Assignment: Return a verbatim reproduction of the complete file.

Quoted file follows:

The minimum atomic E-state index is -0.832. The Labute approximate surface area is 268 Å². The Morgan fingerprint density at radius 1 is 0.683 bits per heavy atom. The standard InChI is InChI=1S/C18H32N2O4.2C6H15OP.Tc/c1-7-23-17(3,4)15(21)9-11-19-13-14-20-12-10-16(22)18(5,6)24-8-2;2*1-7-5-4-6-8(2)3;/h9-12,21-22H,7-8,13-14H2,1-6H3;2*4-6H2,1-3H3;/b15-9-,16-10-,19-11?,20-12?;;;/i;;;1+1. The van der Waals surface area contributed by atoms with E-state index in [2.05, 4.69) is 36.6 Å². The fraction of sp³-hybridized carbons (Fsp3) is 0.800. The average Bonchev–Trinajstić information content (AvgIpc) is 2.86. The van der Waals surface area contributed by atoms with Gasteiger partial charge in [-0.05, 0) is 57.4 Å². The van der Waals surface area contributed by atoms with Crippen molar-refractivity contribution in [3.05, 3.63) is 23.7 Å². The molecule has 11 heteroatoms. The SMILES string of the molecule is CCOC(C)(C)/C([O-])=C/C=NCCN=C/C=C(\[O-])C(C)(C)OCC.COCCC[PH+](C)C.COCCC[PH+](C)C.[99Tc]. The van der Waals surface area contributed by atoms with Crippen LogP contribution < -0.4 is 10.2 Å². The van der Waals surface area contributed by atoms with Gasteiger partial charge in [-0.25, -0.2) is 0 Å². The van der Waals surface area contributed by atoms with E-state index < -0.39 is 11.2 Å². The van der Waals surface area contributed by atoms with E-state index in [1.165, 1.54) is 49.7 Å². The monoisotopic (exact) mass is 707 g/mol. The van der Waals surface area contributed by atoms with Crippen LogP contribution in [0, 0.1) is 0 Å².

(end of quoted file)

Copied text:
The minimum atomic E-state index is -0.832. The Labute approximate surface area is 268 Å². The Morgan fingerprint density at radius 1 is 0.683 bits per heavy atom. The standard InChI is InChI=1S/C18H32N2O4.2C6H15OP.Tc/c1-7-23-17(3,4)15(21)9-11-19-13-14-20-12-10-16(22)18(5,6)24-8-2;2*1-7-5-4-6-8(2)3;/h9-12,21-22H,7-8,13-14H2,1-6H3;2*4-6H2,1-3H3;/b15-9-,16-10-,19-11?,20-12?;;;/i;;;1+1. The van der Waals surface area contributed by atoms with E-state index in [2.05, 4.69) is 36.6 Å². The fraction of sp³-hybridized carbons (Fsp3) is 0.800. The average Bonchev–Trinajstić information content (AvgIpc) is 2.86. The van der Waals surface area contributed by atoms with Gasteiger partial charge in [-0.05, 0) is 57.4 Å². The van der Waals surface area contributed by atoms with Crippen molar-refractivity contribution in [3.05, 3.63) is 23.7 Å². The molecule has 11 heteroatoms. The SMILES string of the molecule is CCOC(C)(C)/C([O-])=C/C=NCCN=C/C=C(\[O-])C(C)(C)OCC.COCCC[PH+](C)C.COCCC[PH+](C)C.[99Tc]. The van der Waals surface area contributed by atoms with Crippen LogP contribution < -0.4 is 10.2 Å². The van der Waals surface area contributed by atoms with Gasteiger partial charge in [-0.25, -0.2) is 0 Å². The van der Waals surface area contributed by atoms with E-state index < -0.39 is 11.2 Å². The van der Waals surface area contributed by atoms with E-state index in [1.165, 1.54) is 49.7 Å². The monoisotopic (exact) mass is 707 g/mol. The van der Waals surface area contributed by atoms with Crippen LogP contribution in [0, 0.1) is 0 Å².